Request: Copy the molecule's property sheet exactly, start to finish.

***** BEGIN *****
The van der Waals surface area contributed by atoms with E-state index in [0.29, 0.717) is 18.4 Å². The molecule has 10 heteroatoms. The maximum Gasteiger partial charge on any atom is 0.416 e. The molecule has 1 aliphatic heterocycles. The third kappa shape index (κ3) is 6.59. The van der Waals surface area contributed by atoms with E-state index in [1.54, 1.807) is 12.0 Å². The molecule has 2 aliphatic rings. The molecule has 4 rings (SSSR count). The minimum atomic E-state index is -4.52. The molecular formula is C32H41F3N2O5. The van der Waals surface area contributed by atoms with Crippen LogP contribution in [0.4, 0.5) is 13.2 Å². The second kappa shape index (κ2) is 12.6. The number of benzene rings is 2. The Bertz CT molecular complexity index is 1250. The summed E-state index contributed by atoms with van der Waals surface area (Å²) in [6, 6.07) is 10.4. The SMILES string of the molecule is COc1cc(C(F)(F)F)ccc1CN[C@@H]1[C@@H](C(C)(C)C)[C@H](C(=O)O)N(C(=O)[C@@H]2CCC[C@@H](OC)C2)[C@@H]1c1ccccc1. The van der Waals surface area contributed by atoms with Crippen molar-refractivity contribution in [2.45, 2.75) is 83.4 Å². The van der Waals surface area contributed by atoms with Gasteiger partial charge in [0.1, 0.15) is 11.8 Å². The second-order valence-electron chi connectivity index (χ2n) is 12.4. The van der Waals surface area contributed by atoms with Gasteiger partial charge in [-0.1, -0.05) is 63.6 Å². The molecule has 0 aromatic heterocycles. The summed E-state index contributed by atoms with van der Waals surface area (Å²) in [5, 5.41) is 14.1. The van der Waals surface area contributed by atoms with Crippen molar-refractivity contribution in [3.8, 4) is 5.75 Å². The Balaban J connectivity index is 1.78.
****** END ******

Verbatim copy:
The van der Waals surface area contributed by atoms with E-state index in [0.29, 0.717) is 18.4 Å². The molecule has 10 heteroatoms. The maximum Gasteiger partial charge on any atom is 0.416 e. The molecule has 1 aliphatic heterocycles. The third kappa shape index (κ3) is 6.59. The van der Waals surface area contributed by atoms with E-state index in [1.54, 1.807) is 12.0 Å². The molecule has 2 aliphatic rings. The molecule has 4 rings (SSSR count). The minimum atomic E-state index is -4.52. The molecular formula is C32H41F3N2O5. The van der Waals surface area contributed by atoms with Crippen LogP contribution in [0.4, 0.5) is 13.2 Å². The second kappa shape index (κ2) is 12.6. The number of benzene rings is 2. The Bertz CT molecular complexity index is 1250. The summed E-state index contributed by atoms with van der Waals surface area (Å²) in [6, 6.07) is 10.4. The SMILES string of the molecule is COc1cc(C(F)(F)F)ccc1CN[C@@H]1[C@@H](C(C)(C)C)[C@H](C(=O)O)N(C(=O)[C@@H]2CCC[C@@H](OC)C2)[C@@H]1c1ccccc1. The van der Waals surface area contributed by atoms with Crippen molar-refractivity contribution in [2.45, 2.75) is 83.4 Å². The van der Waals surface area contributed by atoms with Gasteiger partial charge in [0.1, 0.15) is 11.8 Å². The second-order valence-electron chi connectivity index (χ2n) is 12.4. The van der Waals surface area contributed by atoms with Gasteiger partial charge in [-0.1, -0.05) is 63.6 Å². The molecule has 0 aromatic heterocycles. The summed E-state index contributed by atoms with van der Waals surface area (Å²) in [5, 5.41) is 14.1. The van der Waals surface area contributed by atoms with Crippen molar-refractivity contribution in [3.8, 4) is 5.75 Å². The Balaban J connectivity index is 1.78.